We still get the odd speck and line, and even the very occasional frame-jump, but by-and-large the presentation is an unexpectedly clean one. Detail is strong, depth is well-rendered and images are sharp without evidence of obvious edge enhancement (unlike Powis Square Pictures' disappointing UK DVD of last year). Blacks remain solid throughout and the detail offered here is a marked improvement over previous domestic versions.

The English 2.0 audio is good. It's a little echoey on occasion, but hiss and drop-outs are absent, allowing for a clean and clear audio track that never distracts from the mounting hysteria.

The main menu page that opens the disc shows animated clips from the film on a static drive-in theatre backdrop. From there, there is no scene-selection menu or pop-up menus - your only option is "Play". The film does, however, have remote access via 6 chapters.

The blu-ray disc is region-free. It plays perfectly fine on UK blu-ray players.

Disc 2 is a region 0 DVD, which opens with a mock copyright warning from an over-acting Legend.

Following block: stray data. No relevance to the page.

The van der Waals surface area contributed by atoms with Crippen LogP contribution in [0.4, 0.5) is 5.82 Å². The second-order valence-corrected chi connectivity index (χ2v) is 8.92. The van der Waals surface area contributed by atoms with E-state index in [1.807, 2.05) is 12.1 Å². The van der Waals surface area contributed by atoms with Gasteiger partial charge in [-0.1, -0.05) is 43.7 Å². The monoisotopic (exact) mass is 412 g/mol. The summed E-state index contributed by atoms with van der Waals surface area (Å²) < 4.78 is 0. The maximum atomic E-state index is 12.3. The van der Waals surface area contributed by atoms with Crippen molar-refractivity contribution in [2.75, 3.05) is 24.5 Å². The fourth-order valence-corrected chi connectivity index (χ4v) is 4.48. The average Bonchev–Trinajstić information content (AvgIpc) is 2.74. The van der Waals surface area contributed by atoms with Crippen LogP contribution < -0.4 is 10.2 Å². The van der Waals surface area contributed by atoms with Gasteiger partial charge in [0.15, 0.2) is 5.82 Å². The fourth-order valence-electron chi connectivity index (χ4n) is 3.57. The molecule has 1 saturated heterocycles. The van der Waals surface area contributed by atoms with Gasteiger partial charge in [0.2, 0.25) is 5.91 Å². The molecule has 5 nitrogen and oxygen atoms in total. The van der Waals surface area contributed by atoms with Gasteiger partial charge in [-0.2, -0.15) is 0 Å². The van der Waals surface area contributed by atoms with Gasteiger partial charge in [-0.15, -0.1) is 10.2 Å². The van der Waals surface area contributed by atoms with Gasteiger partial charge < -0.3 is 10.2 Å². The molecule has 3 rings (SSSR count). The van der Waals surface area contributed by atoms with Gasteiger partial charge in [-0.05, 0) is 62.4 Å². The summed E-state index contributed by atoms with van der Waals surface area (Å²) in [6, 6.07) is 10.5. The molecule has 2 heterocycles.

From there, the disc presents us with a static main menu page that allows us access to the main feature (the film again, only this time presented in standard definition - it still looks very good, albeit a little softer and duller than its HD counterpart).

This time around, we get a scene-selection menu too. This animated affair allows access to the main feature via 6 chapters.

Extras on disc 2 begin with an interview with Hall Jr, conducted by none other than cult filmmaker Ray Dennis Steckler (RAT PFINK A BOO BOO; THE THRILL KILLERS). This is just under 13 minutes in length, and is punctuated by vintage trailers for the likes of THE CHOPPERS and WILD GUITAR.

It's an enjoyable chat that makes you feel privileged to being witness to it, albeit it's quite brief when you discount the trailers and film clips (Archie sings rock 'n' roll!). Steckler quizzes Hall Jr from behind a video camera, while I think it's fair to say the interviewee has grown into his looks in middle-age ... he no longer resembles Baron Silas Greenback.